2. Allan Hann says:

    Wouldn’t let me past q3 because I apparently hadn’t answered the time line question? Tried a few times but couldn’t get past it. Unsure of it’s my stupidity or a glitch..
    No survey for me it appears..

    1. Iain Black says:

      Hi Allan,

      Sorry to hear that. I’ve checked the survey and if you tick one box corresponding to the date you started it should let you progress. The design means you need to tick an answer to just one row to move on, that allows people who campaigned for Yes but weren’t members of a Yes group to accurately record their answers. Hope this help.

      1. Jacqui calder says:

        Yes I’m glitching at question 2 – put in yes but then when it goes to “if yes, which group?” It pulls tick out of Yes and this seems to be registered as un answered question.

  3. Bill Dale says:

    I also completed the survey, but a few warnings are in order.

    1. In the list of questions, the first one may reflect a view positively i.e. it is a statement such as “XYZ is a good thing” followed by a list from “strongly disagree” through to “strongly agree”; the very next question may be a negative statement such as “ABC is not a good thing” followed by the same “strongly disagree” to “strongly agree”. Most statements are considerably longer than those I have used here, so it needs particular vigilance if you agree that both XYZ and ABC are good things, to tick first RHS (agree with XYZ) and then LHS (disagree ABC is not a good thing). This may in and of itself reduce the reliability of the survey. Certainly I am not particularly happy about this type of presentation of questions.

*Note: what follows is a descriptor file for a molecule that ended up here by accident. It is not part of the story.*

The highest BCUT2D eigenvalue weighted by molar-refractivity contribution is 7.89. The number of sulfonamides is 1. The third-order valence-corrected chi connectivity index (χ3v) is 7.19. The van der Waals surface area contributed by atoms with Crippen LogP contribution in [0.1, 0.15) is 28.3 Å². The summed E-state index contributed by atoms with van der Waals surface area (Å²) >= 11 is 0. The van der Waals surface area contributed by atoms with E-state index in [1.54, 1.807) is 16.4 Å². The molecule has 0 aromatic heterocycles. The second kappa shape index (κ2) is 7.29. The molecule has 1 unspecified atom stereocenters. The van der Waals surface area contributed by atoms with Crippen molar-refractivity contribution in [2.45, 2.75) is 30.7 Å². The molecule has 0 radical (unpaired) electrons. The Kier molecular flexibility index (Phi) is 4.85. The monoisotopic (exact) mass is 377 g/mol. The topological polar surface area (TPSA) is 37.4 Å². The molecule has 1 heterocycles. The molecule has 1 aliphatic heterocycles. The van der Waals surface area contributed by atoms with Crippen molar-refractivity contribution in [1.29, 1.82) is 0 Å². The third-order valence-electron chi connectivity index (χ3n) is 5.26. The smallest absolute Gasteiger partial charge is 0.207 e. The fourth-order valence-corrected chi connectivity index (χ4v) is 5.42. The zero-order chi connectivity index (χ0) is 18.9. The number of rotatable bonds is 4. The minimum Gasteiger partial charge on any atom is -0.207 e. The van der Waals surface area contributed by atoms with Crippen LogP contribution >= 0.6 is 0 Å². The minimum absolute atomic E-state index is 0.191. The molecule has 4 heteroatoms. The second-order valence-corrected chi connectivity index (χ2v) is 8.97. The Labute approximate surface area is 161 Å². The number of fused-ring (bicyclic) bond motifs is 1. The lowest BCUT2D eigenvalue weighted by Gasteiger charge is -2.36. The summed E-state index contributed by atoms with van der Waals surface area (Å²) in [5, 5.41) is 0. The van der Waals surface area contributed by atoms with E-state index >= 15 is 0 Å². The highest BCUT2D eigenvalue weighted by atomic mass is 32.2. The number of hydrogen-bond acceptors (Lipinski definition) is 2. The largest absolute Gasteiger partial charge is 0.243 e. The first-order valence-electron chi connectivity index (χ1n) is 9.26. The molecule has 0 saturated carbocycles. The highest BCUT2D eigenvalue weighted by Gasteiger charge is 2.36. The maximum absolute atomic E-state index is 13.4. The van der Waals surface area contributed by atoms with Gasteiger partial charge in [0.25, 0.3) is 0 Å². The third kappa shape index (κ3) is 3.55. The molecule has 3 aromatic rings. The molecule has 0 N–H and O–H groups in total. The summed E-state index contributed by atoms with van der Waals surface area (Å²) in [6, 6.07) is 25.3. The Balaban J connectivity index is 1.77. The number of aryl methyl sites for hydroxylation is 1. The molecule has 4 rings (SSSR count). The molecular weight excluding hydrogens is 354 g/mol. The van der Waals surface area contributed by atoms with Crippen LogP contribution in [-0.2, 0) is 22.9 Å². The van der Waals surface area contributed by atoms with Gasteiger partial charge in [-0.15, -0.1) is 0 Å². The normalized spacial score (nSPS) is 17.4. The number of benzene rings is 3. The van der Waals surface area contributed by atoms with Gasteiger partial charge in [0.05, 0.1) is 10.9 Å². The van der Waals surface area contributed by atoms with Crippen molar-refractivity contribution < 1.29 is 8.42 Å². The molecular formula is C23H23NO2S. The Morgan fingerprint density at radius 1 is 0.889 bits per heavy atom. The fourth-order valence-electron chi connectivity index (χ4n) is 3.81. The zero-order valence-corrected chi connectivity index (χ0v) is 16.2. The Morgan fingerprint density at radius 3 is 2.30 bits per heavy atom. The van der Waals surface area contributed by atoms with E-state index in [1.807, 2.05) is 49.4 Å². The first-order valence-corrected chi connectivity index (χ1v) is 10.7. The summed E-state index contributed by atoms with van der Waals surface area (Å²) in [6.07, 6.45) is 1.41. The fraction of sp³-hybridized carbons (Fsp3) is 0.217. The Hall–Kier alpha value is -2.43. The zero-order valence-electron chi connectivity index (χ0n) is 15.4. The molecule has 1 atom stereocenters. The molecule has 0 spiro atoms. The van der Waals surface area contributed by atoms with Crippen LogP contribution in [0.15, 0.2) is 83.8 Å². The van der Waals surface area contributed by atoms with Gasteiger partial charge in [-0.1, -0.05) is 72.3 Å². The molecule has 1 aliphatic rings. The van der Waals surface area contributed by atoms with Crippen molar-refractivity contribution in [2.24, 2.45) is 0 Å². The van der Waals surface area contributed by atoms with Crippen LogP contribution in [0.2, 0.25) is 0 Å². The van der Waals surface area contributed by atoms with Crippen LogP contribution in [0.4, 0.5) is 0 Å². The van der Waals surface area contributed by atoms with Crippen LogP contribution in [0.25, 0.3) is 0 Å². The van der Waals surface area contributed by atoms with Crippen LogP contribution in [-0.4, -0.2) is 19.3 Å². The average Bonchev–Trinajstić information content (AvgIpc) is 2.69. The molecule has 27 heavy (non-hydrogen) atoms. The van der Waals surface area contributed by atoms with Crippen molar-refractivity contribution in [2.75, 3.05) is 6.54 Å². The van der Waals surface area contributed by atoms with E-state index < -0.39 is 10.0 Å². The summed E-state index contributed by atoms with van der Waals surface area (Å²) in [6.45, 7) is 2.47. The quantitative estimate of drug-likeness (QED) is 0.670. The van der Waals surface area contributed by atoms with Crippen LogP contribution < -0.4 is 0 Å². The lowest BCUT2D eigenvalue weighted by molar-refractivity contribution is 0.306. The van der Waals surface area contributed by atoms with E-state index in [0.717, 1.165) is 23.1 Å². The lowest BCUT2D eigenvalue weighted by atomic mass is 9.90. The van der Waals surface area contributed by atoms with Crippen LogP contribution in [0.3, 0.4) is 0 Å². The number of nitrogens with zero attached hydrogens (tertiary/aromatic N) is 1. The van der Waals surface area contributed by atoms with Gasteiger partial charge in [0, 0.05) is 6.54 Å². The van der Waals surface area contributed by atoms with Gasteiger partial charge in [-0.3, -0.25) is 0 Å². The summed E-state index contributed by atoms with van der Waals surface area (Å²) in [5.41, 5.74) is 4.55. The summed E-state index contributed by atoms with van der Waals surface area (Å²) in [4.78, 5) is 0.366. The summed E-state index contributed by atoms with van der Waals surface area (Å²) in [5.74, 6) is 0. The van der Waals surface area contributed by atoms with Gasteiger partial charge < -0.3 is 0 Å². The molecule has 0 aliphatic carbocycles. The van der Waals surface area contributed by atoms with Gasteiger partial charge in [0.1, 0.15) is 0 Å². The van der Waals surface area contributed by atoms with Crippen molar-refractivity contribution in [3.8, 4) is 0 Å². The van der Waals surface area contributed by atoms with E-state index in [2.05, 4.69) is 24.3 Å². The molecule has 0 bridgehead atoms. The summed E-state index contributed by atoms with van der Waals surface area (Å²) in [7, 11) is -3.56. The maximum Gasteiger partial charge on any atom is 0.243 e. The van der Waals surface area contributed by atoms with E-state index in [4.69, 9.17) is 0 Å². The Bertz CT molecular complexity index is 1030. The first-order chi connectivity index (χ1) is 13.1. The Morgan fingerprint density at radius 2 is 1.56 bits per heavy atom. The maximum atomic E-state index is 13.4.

2. I could see no mention of sites such as Bella, WIngs and WGD, leading me to think that perhaps the survey is being conducted by someone with little or no experience of the Referendum itself.

    3. I could see no mention of the the role of the state broadcaster’s propaganda in any of the questions. Surely this is something that must have been included – especially on sections dealing with the topics important to the public (i.e. where they got their “information” from). Ditto for the newspapers (Record, Daily Mail et al).

    4. I could see no way of filling in no religious belief in the drop down menu.

    All in all, a long survey, but B- at best.


    1. Iain Black says:

      Hi Bill,
      Thanks for taking part and for the feedback. Just to give you some background on the questions and issues you raise. The postive or negative framing of questions as you describe above is a commonly used questionnaire design tool to try and ensure respondents are engaging with the question. So, as you say vigilance is required, but that is the point- you also pick up on the downside of doing this- where people don’t notice you have done this.

      We decided that where people got their information from was outside the scope of the aims of the survey so hence no mention of Wings, Bella etc. Thats not to say we don’t understand how important these sites were/are or the significant “heat” around the role of the BBC. Its just that we couldnt ask everything and that for our purposes, we felt that what people believed was more important than where they got their information from. Source credibility and bias as you point our are really interesting issues from the referendum but they fall outside the scope of what we are trying to do. For what its worth, I hope someone with expertise in that field does examine these issues. Finally, I included an atheist and agnostic option, but perhaps by that stage they got lost in the list of churches. Again, thanks for your time on the survey and feedback. Regards Iain

  4. Gordon Anderson says:

    Ffs made it almost to the end snd it crashed. Half an hour of my life I won’t get back.